Dany Acosta

 

By Allysha Dunnigan | February 1, 2022 | Lynn Daily Item

LYNN — Dany Acosta’s life drastically changed in 2014 when he found out he had kidney failure, which led to a stroke, two seizures, 19 surgeries in seven months, 13 hospitalizations, and him becoming fully blind. 

His eyeballs had to be removed because of the chronic pain and pressure, and he had to relearn how to walk, eat and live as a blind man. 

“I was three years sober when it happened… But before all of this chaos in 2014, I was completely sighted, didn’t have any health issues that I knew about, and didn’t even need glasses,” Acosta said. 

Acosta eventually got a kidney transplant, and after everything that happened to him, he never gave up. 

Now, at the age of 30, he has published his first book, graduated from North Shore Community College (NSCC) with a 3.94 GPA, graduated from Salem State University (SSU) in 2021 with a degree in social work and a 3.91 GPA, and is beginning his Masters for Social Work from SSU in May. He also gave the commencement speeches at both NSCC and SSU graduations. 

“I may not have sight, but I have vision for life,” Acosta said. 

In 2015, Acosta went to the Carroll Center for the Blind, in Newton, where he learned how to type. He is now able to type on his computer and uses a screen-reading app called JAWS to assist him.  

After learning how to do this, Acosta began writing poems in 2015. The book he recently published, called “Blindly Painting Words of Love,” is made up of the poems he wrote over the years. 

“Most, if not all, of the poems in this book were written at a dialysis center in Peabody,” Acosta said. “A lot of them were written during my battle with chronic kidney failure.” 

Acosta has published poems in magazines before, but this is his first published book. 

Before losing his sight, Acosta was a mural artist, but has since adjusted his form of art into words and poetry.

“I used to write my name —my graffiti name — on people’s walls, but now my goal is to write words of love on people’s hearts,” Acosta said. “I used to paint words, but now I paint using words.”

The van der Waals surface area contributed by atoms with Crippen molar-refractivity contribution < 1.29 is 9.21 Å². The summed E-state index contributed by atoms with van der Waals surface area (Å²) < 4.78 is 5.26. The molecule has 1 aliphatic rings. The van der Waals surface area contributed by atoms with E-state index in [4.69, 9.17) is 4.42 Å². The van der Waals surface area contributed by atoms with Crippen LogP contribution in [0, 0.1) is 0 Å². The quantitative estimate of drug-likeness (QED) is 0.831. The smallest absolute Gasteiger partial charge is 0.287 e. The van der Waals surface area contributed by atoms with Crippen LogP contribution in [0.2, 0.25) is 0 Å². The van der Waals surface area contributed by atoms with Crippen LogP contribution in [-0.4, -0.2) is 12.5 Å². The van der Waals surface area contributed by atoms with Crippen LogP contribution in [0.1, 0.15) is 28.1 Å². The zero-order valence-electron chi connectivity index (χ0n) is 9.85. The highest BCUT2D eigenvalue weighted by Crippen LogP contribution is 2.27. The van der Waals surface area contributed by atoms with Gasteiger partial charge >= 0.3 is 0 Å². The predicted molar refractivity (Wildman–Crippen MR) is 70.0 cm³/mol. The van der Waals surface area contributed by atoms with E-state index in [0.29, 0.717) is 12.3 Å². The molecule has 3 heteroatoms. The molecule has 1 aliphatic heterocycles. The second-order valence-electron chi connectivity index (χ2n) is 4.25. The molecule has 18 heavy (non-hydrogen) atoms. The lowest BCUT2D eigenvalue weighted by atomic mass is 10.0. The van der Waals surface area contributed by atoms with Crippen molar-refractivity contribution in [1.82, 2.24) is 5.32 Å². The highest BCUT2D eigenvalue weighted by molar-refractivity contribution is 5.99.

When writing his poems, Acosta thought of how he could bring love into people’s lives and promote self-love. 

His favorite parts about his book are the cover and the titles to the book and the poems. 

“Some of the titles take you out of this world, but they help you kind of connect back to the world, like ‘Writing in Chalk on Saturn’s Rings,'” Acosta said. “You’re thinking of the planet, but then you’re also thinking of your childhood in a way. The goal was to connect the reader every single time back to a memory.” 

Acosta is hosting a gala to celebrate the release of his book on Friday at 7 p.m. at the Iglesia De Dios De La Profecía, which is the old St. Michael’s Hall. 

With people having to miss proms, galas, and social events over the past two years because of the pandemic, Acosta said this is an opportunity for people to get dressed up, go all out, and celebrate together as a community. 

“This community has helped me out so much in so many ways that I can’t even begin to count,” Acosta said. “I wanted to give back to my own community. This is a community that cheered me on when I was doing my associate’s (and) my bachelor’s, and they continue to cheer me on.” 

Acosta has spent years giving back and helping out his community. 

He currently works at Centerboard as a mentorship coordinator where he most recently helped to establish an Empowerment Scholarship, which doesn’t depend on immigration status, to assist students with paying for higher education. 

“I want to make accessibility available to everyone,” Acosta said. 

Acosta also advocated for accessibility during his time at SSU. 

The school of social work isn’t very close to the main campuses at SSU, so Acosta advocated to get the shuttle to stop at the social-work building, which became successful after a year of obtaining signatures and attending meetings with university leaders.

He also successfully advocated to make all of the shuttles handicap accessible, after witnessing the difficulty his friend in a wheelchair faced on campus, making sure that everyone can have access to every building no matter what. 

“I love the fact that it took a blind person to restore vision to the school,” Acosta said. 

Acosta not only plans to continue advocating for equality and accessibility, but is also planning to write at least three more books, including one about his story of losing his sight.  

For anyone interested in attending the gala or learning more about the book, email dacostag12@gmail.com

“Blindly Painting Words of Love,” can be purchased on Amazon in English and Spanish and is available via eBook.

 

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